This puts pressure on workers to remain obedient servants of the rich, keeping the current power structure in place.

6   justme   ignore (0)   2016 Sep 13, 1:10pm   ↑ like (1)   ↓ dislike (0)     quote      

Indeed it is the case that

Asset inflation = Wage deflation

I would say that 99.8% of the population is unaware of this simple fact. You could also phrase it as

Asset inflation = Labor devaluation

7   APOCALYPSEFUCKisShostikovitch   ignore (26)   2016 Sep 13, 1:36pm   ↑ like (2)   ↓ dislike (0)     quote      

Wife's on the roof checking the Gatling guns.

Yams are mostly in storage and dry.

8   justme   ignore (0)   2017 Feb 25, 7:05pm   ↑ like (2)   ↓ dislike (0)     quote      

I recently made up a new term: NADIR = Nearly Always Declining Interest Rates

The NADIR era has so far lasted from 1982 to 2016(+).We shall see in March if Old Yellen is ready to up the interest rate from 0.5% and thereby put the brakes some more on the rampant ongoing asset inflation.

9   curious2   ignore (1)   2017 Feb 25, 7:25pm   ↑ like (2)   ↓ dislike (0)     quote      

Patrick says

actual wages

In economic vocabulary, the distinction would be between "nominal" and "real" wages, but yes, that's precisely what's going on.

The same is happening with the rising cost of employee medical "benefits," i.e. the part of an employee's pay that gets diverted to buying mandatory insurance, subject to deductibles and copayments and limitations and 10x markups. Employees who travel to other countries are often amazed to find they can buy retail for less than their insurance "benefit" copayment here. Instead of an explicit pay cut, the employee gets a nominal raise and a greater "benefit" package. As long as the mandatory insurance is phrased in terms of "benefits," they can keep increasing and the recipients feel like they're "winning", even while they're losing. I know several people who have gone in for really expensive surgeries and prescriptions, and they feel "valued" because the "benefits" appeared to cost so much. They're actually worse off than if they'd got better work someplace cheaper, but they get confused by the gigantic "explanation of benefit" numbers, like they've won a lottery. It's a triumph of marketing psychology over economics.

10   someone else   ignore (0)   2017 Feb 25, 9:09pm   ↑ like (1)   ↓ dislike (0)     quote      

curious2 says

The same is happening with the rising cost of employee medical "benefits," i.e. the part of an employee's pay that gets diverted to buying mandatory insurance,

Thanks, that's a really interesting point.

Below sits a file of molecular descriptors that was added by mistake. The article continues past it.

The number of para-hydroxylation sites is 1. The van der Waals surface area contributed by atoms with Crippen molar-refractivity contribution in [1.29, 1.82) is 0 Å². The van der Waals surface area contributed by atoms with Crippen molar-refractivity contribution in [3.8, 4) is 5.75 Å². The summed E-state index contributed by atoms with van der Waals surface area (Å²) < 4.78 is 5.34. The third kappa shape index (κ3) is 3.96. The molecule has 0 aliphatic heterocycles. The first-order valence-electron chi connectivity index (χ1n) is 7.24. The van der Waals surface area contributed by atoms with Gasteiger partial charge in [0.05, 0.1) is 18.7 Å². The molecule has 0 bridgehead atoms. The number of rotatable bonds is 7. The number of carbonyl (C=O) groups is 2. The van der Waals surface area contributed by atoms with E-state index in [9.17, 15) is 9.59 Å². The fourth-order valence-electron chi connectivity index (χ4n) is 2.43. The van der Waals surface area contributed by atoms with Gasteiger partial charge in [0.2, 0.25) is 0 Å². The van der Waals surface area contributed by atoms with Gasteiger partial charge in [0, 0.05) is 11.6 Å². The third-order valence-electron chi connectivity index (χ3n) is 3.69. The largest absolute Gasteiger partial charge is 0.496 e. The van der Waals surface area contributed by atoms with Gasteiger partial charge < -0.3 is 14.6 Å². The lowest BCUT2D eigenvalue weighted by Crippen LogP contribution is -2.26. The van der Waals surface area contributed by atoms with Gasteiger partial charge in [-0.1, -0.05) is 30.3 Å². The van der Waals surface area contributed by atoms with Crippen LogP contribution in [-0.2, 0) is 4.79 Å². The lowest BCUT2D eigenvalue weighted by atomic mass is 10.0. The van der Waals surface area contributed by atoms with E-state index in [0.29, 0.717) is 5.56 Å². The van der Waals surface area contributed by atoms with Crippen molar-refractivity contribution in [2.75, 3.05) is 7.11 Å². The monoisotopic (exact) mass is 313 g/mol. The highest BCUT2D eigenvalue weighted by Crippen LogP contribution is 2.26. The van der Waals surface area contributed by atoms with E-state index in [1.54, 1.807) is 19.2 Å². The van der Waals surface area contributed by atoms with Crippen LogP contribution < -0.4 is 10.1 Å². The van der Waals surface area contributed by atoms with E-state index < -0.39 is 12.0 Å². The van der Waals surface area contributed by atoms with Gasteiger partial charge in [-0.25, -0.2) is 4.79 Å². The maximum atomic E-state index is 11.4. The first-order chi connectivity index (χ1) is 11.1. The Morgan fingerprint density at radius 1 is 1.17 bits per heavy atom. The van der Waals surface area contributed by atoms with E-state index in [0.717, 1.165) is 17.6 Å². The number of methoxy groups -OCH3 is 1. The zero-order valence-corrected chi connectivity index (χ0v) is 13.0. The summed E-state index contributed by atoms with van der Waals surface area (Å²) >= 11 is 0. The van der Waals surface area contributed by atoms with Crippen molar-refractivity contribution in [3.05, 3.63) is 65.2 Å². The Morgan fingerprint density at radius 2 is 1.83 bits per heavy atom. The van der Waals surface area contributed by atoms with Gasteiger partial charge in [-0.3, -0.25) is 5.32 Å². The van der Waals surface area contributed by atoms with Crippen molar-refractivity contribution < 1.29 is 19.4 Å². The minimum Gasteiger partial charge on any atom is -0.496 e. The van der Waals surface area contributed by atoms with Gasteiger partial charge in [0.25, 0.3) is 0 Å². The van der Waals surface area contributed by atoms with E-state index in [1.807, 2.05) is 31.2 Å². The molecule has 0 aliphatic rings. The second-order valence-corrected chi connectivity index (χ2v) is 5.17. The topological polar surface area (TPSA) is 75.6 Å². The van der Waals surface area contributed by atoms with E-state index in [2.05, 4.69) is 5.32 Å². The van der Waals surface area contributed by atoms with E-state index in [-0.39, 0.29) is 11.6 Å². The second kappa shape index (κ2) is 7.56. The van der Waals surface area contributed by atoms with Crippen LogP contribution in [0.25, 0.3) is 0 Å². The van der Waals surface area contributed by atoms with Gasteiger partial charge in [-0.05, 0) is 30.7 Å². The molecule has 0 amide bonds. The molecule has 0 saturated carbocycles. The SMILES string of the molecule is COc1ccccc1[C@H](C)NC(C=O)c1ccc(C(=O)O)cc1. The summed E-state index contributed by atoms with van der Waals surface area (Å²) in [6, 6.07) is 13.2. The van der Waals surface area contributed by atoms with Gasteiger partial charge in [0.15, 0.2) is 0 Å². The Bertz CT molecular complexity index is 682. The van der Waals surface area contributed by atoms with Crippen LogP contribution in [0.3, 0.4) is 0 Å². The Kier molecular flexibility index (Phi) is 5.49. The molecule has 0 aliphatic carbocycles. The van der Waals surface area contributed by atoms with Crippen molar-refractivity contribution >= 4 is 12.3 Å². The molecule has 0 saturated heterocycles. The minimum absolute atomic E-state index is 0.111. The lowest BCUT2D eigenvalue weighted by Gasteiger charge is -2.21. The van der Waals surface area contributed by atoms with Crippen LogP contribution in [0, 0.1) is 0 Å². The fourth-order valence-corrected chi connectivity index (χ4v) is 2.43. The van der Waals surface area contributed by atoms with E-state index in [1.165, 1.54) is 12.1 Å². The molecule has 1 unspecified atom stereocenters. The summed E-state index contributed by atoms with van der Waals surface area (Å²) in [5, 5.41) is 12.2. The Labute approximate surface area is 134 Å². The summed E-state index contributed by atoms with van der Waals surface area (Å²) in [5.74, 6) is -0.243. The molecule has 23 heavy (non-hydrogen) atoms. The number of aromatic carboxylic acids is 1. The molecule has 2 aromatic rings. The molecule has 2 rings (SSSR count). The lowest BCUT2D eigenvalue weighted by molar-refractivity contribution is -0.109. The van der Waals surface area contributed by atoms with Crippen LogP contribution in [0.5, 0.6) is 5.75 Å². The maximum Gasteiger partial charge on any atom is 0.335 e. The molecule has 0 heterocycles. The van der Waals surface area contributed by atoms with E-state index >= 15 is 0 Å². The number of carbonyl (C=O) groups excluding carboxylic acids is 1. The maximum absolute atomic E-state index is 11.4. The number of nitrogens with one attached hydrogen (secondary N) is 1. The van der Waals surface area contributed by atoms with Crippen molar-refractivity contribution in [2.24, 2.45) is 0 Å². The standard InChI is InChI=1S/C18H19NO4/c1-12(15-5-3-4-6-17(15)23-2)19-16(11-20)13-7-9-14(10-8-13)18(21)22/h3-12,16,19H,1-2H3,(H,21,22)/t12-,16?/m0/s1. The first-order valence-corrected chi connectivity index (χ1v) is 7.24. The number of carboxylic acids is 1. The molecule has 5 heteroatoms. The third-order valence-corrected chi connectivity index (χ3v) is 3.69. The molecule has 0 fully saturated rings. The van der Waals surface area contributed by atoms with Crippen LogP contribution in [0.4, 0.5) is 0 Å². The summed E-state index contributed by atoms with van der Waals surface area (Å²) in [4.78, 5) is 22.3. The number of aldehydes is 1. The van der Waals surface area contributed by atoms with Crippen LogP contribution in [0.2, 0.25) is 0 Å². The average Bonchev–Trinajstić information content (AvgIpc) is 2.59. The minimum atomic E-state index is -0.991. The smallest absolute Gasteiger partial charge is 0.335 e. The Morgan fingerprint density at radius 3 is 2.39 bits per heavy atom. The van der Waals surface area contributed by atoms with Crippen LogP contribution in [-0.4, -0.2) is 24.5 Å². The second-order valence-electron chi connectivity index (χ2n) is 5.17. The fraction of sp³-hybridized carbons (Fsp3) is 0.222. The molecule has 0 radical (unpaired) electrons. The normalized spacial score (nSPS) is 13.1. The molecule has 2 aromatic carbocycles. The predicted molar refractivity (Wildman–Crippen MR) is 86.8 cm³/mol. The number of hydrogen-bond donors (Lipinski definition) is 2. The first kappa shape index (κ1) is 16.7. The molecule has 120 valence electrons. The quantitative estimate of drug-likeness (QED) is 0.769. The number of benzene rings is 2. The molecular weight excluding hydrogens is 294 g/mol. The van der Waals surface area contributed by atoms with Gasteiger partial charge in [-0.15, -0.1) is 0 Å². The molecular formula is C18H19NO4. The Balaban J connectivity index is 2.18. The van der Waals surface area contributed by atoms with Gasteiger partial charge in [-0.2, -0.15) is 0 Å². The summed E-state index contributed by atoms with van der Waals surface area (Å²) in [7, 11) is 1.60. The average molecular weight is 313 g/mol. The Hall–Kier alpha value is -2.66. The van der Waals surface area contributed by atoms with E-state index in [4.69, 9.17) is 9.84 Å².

11   thepaine   ignore (0)   2017 Feb 25, 9:15pm   ↑ like (0)   ↓ dislike (0)     quote      

The only answer is to become a minimalist. Buy very little. Live simply.

We don't really need all this cheap Chinese crap anyway.

12   JZ   ignore (0)   2017 Feb 26, 9:33am   ↑ like (1)   ↓ dislike (0)     quote      

when it comes to money, nothing is new under the sun.
It is ALWAYS about wealth transfer.
In stead of directly taking your stuff or your labor away, which you will revolt, they force you to play a game you do not understand.
result is that they get wealth transferred to them, from you, the actual producer of wealth.
The funny thing is, how would the sheeple allow this happen for soooooo long? Initially i thought it was because sheeple is too stupid. Later on, i realized the sheeple allowed this because they think they can get some wealth transferred from other sheeple.
So the unsound money is a result of currupted mob who call this democracy.

13   anotheraccount   ignore (1)   2017 Feb 26, 10:03am   ↑ like (1)   ↓ dislike (0)     quote      

curious2 says

They're actually worse off than if they'd got better work someplace cheaper, but they get confused by the gigantic "explanation of benefit" numbers, like they've won a lottery. It's a triumph of marketing psychology over economics.

Most of my friends talk about their total compensation packages that includes healthcare benefits. People have been trained now to include mandatory spending as part of what they make. When a small company pays for its own insurance, you look at it as purely as an expense increase instead of compensation increase. Thanks ObamaCare.

14   justme   ignore (0)   2017 May 9, 6:50pm   ↑ like (1)   ↓ dislike (0)     quote      

Here is a good video that describes the nature of what the FRB (Federal Reserve Bank) did as part of their monetary policy since 2008-2009. Especially shocking are some of the transcripts from 2009 FOMC meetings, which are made public with a 5(?) year delay. Likewise, the description that some of the Mortgage Backed Securties that FRB bought as part of QE actually do not have any mortgages backing them! I guess that fact is what the "audit-the-fed" movement was supposed to expose, but never did.